J.R.R. Tolkien as well knew of the immram, composing a poem of the same name, and using the same devices with Earendil’s journey on The Vingilot. However the difference between Caspian and Earendil is that Earendil is forbidden to return home. He has seen the divine of the Grey Lands, and he has been changed. He is not allowed to bring back the news of his journey, but must again trust that when he is needed he will be called. The stars seen in the Voyage of the Dawn Treader make their own appearance here, as the Silmaril, the light of the Valar, is given to Earendil, who places it on the bow of The Vingilot to guide the way. Earedil then sails upward, to the stars themselves, and places himself in the celestial zodiac, where The Vingilot and the Silmaril becomes the North Star, the light of the elves, constantly guiding and protecting the elves on Middle-earth.
In modern and contemporary fiction, shipwrights are often depicted as spaceship designers. They look up into the night sky and imagine how to get human beings from Earth to Mars, or Jupiter, or beyond. Modern works of science fiction show these people to be ambitious and experimental, obsessed with the preservation of their cargo and the spirit of exploration that has possessed shipwrights the world over. They continue to work towards collective futures, but the individual space-shipwright is eschewed for the corporation or military, and rarely does a character rise to prominence as a spaceship designer.
While the current emphasis is less on divine directive and more on the inescapable call of the unknown and unexplored, there are still examples of hopeful, faithful, forward-thinking shipwrights in modern science fiction and fantasy. The building of a ship to take humanity to the next level of understanding remains the first step in a journey of faith that continues to define major instances of important shipwrights throughout contemporary works.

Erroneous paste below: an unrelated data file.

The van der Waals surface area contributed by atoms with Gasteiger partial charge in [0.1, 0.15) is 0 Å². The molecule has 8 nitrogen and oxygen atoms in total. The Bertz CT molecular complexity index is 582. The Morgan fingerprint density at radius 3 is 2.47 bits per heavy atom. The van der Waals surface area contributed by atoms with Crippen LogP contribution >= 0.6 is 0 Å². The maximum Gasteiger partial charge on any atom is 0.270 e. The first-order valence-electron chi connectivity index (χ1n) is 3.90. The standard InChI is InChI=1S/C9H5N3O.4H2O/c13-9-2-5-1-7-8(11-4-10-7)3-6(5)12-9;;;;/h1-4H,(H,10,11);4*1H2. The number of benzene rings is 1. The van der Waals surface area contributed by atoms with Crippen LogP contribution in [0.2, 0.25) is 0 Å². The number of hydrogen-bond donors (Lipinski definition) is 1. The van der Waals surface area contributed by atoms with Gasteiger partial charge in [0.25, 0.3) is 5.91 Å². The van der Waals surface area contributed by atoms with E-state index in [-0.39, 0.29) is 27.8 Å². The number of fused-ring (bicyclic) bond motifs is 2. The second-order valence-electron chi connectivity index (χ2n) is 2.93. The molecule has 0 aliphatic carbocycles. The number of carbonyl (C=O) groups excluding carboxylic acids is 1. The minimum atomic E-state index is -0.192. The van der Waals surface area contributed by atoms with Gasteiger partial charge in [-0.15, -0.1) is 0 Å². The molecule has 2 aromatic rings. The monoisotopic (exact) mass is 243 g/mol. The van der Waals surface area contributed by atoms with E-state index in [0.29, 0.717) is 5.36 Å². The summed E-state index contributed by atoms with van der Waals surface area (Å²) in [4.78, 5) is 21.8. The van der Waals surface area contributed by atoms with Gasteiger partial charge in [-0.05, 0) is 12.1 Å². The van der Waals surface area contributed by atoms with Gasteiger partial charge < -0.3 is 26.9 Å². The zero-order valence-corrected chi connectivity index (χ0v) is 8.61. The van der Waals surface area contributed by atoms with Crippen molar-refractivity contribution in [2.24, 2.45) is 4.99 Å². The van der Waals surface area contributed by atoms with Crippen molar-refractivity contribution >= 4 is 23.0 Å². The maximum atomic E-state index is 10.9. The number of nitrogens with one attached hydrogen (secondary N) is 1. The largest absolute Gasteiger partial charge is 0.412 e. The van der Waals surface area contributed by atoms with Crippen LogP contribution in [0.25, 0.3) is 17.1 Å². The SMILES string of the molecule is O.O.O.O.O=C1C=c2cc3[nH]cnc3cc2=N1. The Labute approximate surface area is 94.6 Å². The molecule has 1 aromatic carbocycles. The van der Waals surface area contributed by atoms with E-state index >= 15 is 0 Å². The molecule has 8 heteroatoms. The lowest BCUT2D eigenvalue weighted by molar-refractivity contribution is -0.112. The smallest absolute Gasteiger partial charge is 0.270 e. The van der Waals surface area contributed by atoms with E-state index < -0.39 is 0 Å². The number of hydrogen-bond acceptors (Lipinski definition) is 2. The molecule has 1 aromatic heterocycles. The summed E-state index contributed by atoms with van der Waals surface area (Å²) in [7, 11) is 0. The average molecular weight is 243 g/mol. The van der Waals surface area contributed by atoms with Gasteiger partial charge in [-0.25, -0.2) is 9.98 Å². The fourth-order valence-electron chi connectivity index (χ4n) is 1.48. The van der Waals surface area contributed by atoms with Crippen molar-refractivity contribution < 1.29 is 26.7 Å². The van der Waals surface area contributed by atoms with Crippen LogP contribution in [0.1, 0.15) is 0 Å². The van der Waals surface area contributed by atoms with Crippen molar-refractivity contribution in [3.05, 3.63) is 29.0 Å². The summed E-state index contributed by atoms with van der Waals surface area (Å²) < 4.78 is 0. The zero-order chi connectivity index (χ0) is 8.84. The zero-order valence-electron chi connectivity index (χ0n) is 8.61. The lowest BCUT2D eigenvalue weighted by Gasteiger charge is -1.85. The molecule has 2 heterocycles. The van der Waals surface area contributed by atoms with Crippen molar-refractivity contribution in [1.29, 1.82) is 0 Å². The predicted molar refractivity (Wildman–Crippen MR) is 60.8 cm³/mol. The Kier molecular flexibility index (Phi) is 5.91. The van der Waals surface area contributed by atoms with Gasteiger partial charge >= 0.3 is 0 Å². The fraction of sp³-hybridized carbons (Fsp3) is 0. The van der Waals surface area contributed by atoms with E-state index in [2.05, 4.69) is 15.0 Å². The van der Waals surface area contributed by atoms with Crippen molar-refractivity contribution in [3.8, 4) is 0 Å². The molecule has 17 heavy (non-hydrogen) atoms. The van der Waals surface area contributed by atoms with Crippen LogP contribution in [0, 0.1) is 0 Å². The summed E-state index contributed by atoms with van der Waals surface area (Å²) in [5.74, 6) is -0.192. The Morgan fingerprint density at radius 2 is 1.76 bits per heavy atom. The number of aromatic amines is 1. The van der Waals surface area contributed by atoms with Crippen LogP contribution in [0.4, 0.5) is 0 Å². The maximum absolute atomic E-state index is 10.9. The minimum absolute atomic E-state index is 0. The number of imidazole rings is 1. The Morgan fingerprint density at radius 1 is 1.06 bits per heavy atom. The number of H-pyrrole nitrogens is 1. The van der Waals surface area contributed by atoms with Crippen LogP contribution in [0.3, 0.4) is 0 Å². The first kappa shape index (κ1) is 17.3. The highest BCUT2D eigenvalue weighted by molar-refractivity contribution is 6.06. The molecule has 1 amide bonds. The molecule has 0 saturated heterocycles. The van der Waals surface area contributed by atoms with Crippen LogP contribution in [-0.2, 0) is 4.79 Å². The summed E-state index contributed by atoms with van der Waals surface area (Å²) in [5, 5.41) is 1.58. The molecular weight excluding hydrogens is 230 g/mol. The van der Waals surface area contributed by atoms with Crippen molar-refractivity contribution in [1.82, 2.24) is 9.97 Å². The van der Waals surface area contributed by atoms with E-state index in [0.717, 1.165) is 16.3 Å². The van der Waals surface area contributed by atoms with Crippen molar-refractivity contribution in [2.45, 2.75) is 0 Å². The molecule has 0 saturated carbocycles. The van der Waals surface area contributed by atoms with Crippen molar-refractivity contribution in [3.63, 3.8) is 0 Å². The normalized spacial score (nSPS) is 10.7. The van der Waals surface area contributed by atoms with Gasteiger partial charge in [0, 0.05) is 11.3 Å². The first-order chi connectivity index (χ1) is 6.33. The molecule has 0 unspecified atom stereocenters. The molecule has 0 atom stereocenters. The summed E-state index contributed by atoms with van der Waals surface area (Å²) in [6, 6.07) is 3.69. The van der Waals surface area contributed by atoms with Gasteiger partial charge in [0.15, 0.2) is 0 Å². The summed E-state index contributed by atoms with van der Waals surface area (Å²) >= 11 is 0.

A fascinating example of faith in modern shipwrights are the fictionalized Mormons from The Expanse. A series of sci-fi novels and short stories, the world of The Expanse focuses on the struggles of a colonized solar system that lacks Faster-Than-Lightspeed (FTL) travel, with later stories exploring what happens when FTL travel is achieved. Wanting to pursue religious freedom, the Mormons designed and built a ship to take them to Tau Ceti where they planned to pursue a separatist existence. The Mormons were not able to realize this, as they had their ship commandeered, but they did build it for the express purpose of saving their culture and pursuing their faith. An inherently rebellious act, the Mormons looked at the world they were living in and rejected it, believing that they could find a better way in a better land.
Looking to contemporary fantasy, we have Floki, from Vikings (The History Channel, 2013), who was intimated to have a divine connection throughout the series that is considered both insightful and mad. He designs a longship that will allow the raiders to sail both across oceans and up rivers, making them more dangerous and more mobile than ever before, reflecting many of the tropes established by Captain Nemo—a man inherently mad, a man on the edge of sanity, but also greatness. The longship he designs also allows Floki to travel west, searching for Asgard, the mythical land of the Norse gods. He eventually lands on Iceland and believes his journey to be successful, founding a small settlement there and making an attempt to live there in peace. His faith pulls him through the series, and while his end is a particularly ironic twist on the trope, Floki also asks that others put their faith in him, assuring Ragnar and other vikings that the ships will carry them across the wide sea, to a land of riches and plenty.